The exchange comes as candidates for party chief prepare to debate today at a conference centre just south of Ottawa.
They sparred earlier this week in Saskatoon over immigration, carbon pricing and the proposed Trans-Pacific Partnership trade deal.
Twelve people are running to be the next Conservative leader, who will be chosen in May.
Leitch has attracted headlines — and some barbs from other leadership contenders — for her immigration screening proposal, which she has yet to flesh out. She denies endorsing the controversial Trump. (Source: Toronto Star)
Editorial Cartoon by Graeme MacKay, The Hamilton Spectator – Wednesday October 12, 2016
The GOP civil war is finally here. And Trump is winning
With the release of the 2005 “Access of Hollywood” tape and Donald Trump’s subsequent drop in the polls, many already reluctant Republicans are now running for cover from him and his campaign.
House Speaker Paul Ryan and Senator John McCain are the most prominent among them, and Trump has responded by calling them out individually on his Twitter feed. The GOP civil war so close to erupting so many times during the course of the Trump campaign is finally here. All because of a new drop in the polls that may or may not last very long.
There may be no winners in the end of this intramural battle, but the only one who can win is Trump. And that’s why Trump should not just continue to play up this growing rift with the establishment, he should play it up as much as possible.
Think about it: If Trump loses the election, Republican leaders hoping to avoid the worst effects of being associated with his controversial persona won’t be spared much. The Trump supporters will never forgive them and the news media and the Left will never given them any credit for “doing the right thing” anyway. It’s a form of Stockholm syndrome to not only start to like your captors, but look for reasons to blame the captivity on your fellow hostages. This is a no-win scenario if there ever was one for the GOP establishment powers.
Democracy can be ugly. And what Republicans like McCain and Ryan have had so much trouble accepting is that the voters in the primaries flocked to Trump. It doesn’t matter if Trump deserved it or not. It doesn’t matter if he had the best chances to win the general election. If a political party works to undermine what its voters want, it is dead. Trump’s campaign is thus still alive while we watch the GOP commit a form of suicide as it fears national polls and the news media more than its own voters. This is what losers do — when the going gets tough and chips are down, they turn on each other. (Continued: CNBC)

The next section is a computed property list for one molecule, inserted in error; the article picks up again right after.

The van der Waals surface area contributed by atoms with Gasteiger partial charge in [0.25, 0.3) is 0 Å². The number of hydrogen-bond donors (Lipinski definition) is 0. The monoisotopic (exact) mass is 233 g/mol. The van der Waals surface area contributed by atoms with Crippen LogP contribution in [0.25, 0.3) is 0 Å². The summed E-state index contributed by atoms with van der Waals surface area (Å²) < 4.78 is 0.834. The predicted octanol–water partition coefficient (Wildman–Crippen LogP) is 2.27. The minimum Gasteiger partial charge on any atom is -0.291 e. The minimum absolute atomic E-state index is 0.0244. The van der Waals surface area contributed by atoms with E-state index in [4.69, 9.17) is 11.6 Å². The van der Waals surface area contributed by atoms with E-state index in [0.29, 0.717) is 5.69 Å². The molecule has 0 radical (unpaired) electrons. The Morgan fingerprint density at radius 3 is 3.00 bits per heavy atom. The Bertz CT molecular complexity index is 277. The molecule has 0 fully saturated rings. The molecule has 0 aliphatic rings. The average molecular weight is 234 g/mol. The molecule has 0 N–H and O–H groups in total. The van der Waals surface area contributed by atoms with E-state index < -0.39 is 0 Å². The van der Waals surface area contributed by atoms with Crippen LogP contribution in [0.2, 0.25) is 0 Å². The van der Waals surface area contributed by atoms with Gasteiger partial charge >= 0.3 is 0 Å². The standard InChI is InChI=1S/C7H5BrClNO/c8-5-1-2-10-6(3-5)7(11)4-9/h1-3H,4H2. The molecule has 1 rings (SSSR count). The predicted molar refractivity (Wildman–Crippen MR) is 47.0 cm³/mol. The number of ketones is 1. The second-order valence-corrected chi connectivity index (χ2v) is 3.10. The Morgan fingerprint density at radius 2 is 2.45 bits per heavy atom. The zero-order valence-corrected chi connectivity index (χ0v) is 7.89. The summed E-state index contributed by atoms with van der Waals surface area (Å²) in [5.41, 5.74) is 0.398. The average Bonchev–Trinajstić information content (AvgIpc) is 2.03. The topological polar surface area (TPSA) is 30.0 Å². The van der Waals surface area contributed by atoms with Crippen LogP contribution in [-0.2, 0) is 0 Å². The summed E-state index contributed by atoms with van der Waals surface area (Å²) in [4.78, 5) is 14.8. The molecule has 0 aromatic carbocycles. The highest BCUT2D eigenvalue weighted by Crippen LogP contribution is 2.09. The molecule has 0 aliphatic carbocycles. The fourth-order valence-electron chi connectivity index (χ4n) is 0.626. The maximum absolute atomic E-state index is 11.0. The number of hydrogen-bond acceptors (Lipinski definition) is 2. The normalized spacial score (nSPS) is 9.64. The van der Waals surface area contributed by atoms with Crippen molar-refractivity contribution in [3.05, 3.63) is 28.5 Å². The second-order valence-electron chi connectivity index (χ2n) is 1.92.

Editorial Cartoon by Graeme MacKay, The Hamilton Spectator – Friday July 22, 2016
Is the Trump family America’s next political dynasty?
The glaring absence of prominent Republicans from the party’s convention in Cleveland raised questions about who would be filling the speaking slots in support of Donald Trump.
But, confident as ever, the New York billionaire had it covered. Waiting in the wings were a host of family members willing to get on stage.
Mr Trump’s third wife Melania dominated the headlines after sections of her speech mimicked an address given by Michelle Obama – something Trump’s campaign denied for more than a day before a Trump staffer took responsibility for “including some of the phrasing” used by Ms Obama.
Now with successful appearances from the likes of Donald Trump Jr, his eldest son, and anticipation ahead of Ivanka Trump’s speech on Thursday, many commentators have been asking whether Mr Trump’s children could also follow him into politics.
Presentations by Donald Jr along with Tiffany, Eric and Ivanka Trump certainly help to “humanise” the candidate, political scientist Larry Sabato told the BBC.
But it should come as no surprise that the children are willing to speak out to support their father, he added.
The children of political candidates have long spoken at conventions, and many even go on to take an active role in politics.
But the Trumps are “remarkable” because the sheer number of family members giving evening speeches – more than any past political family, including the Kennedys, the Clintons, and the Romneys, Mr Sabato said.
The high-profile appearances also highlight a historical pattern in American politics. “We may be a democracy but we seem to like oligarchy,” he added. (Source: BBC)